A novelist recalls a trip to a comic store with Ronald Reagan, who swipes his wallet before he can make a purchase; someone else remembers escaping a collapsing building by climbing into a pilotless plane, where he hid in a toilet; and NPR’s Mary Louise Kelly says that one night, she broke into a colleague’s apartment and stole from a hoard of toilet paper—and then she woke up.
As parts of the United States enter their second month of stay-at-home orders, people’s day-to-day lives are becoming paired with an increasingly strange and vivid dreamscape. And a growing group is experiencing insomnia, an inability to fall asleep, as Quartz’s Amanat Khullar reports. Both seem to be symptoms of stress, part of the shared anxiety surrounding the COVID-19 pandemic.
Common dream scenarios collected by a group of psychoanalysis students in London, called Lockdown Dreams, include the dreamer running away from something or discovering that they’ve done something wrong.
“These are typical anxiety dreams. It’s very pedestrian stuff in that sense, but it’s acted out with such vivid imagination, it becomes very strange,” Jake Roberts, a spokesperson for Lockdown Dreams, tells Donna Ferguson at the Guardian. “Everyone’s quite shocked by the fact that they’re having incredibly vivid dreams. That’s so interesting because our material waking lives have become, in a way, more dull.”
The London-based group is not the only research project tracking the pandemic’s parallel rise in strange dreams. In France, a group at the Lyon Neuroscience Research Center began a study on dreams and dream recall in March, National Geographic’s Rebecca Renner reports. And Bay Area resident Erin Gravley and her sister have begun a website called “i dream of covid” that asks visitors to share their recent dreams.
“One of the earliest patterns that I noticed was people associating hugging with danger or menace,” Gravley tells NPR. “So there are a couple dreams where the dreamers described that someone wanted to hug them, and it made them very frightened, even to the point where they would yell, like, you're hurting me; you're going to kill me.”
Another growing theme, Gravley says, relates to anxiety around going to restaurants.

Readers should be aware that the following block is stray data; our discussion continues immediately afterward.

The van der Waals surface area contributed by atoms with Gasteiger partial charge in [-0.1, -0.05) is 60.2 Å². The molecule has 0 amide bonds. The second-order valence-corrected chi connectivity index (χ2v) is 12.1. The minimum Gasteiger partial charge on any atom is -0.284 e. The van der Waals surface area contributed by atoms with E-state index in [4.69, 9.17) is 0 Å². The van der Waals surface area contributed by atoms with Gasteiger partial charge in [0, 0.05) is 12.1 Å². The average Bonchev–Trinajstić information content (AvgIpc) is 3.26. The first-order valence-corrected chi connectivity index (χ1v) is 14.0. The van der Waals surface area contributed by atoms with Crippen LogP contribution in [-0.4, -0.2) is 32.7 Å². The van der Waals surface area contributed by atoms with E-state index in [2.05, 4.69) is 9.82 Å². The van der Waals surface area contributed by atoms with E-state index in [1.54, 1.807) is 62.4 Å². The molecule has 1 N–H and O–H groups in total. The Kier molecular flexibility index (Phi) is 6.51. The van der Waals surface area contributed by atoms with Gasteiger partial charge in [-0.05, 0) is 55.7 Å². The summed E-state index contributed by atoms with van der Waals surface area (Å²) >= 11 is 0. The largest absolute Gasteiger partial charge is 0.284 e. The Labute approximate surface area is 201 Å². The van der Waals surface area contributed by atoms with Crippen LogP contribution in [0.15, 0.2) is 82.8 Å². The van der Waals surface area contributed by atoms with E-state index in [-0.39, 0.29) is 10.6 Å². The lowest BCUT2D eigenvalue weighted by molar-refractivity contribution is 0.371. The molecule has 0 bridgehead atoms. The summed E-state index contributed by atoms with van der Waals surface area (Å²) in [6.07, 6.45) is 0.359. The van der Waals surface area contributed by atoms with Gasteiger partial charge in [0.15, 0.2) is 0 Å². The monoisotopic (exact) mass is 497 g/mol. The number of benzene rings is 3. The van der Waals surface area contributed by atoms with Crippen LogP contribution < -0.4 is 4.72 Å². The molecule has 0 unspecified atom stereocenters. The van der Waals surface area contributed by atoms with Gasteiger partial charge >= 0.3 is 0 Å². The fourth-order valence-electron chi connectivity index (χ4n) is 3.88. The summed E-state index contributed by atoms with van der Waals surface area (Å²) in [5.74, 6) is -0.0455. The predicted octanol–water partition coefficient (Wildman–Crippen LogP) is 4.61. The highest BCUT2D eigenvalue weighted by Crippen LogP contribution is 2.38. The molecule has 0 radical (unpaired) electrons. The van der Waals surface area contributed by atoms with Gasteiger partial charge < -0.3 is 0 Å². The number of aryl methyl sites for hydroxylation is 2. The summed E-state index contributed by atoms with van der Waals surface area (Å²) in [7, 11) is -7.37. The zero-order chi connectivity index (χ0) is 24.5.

The Lyon Neuroscience Research Center study has found a 35 percent increase in dream recall and a 15 percent increase in negative dreams. For people not on the front lines of healthcare and emergency response, fears of the novel coronavirus are projected onto threats like zombies, bugs, and shadowy figures, which represent the pandemic metaphorically, per National Geographic.
Dreams tend to occur during the rapid eye movement, or REM, phase of sleep. Anxiety and low activity during the day can make it harder to get a good night’s sleep, and frequently waking up during the night can increase the likelihood that dreams are remembered the next day.
“We normally use REM sleep and dreams to handle intense emotions, particularly negative emotions,” Boston University School of Medicine neurologist Patrick McNamara tells National Geographic. “Obviously, this pandemic is producing a lot of stress and anxiety.”
Speaking to the Guardian, Roberts explains that the new, slower pace of people’s daily lives may also increase their ability to remember dreams the next morning. But beyond causing vivid dreams, anxiety can also prevent a person from falling asleep at all.
“This may be due to the physiological arousal of the 'fight or flight' system that accompanies anxiety that is in opposition with the 'rest and digest' system needed to sleep,” Mississippi State University psychologist Courtney Bolstad tells Quartz. “This arousal may also cause difficulty returning to sleep in the middle of the night.”
As National Geographic reports, as some people are doing less each day, their dreaming minds are digging deeper into their memories to come up with information to process. Yet healthcare professionals are reporting vivid nightmares, per Quartz. Many research groups are comparing the pandemic’s effect on dreams with other disasters, like the 9/11 terrorist attack and the earthquake that affected L’Aquila, Italy, in 2009.
For those who find their vivid dreams unsettling, the good news is that the phenomenon will probably fade with time.
“In general, humans have an amazing capacity to become accustomed to any situation,” Roberts tells the Guardian. “So at least tentatively, we could say that this incredibly vivid dreaming might start to wane after a while as we get used to this situation.”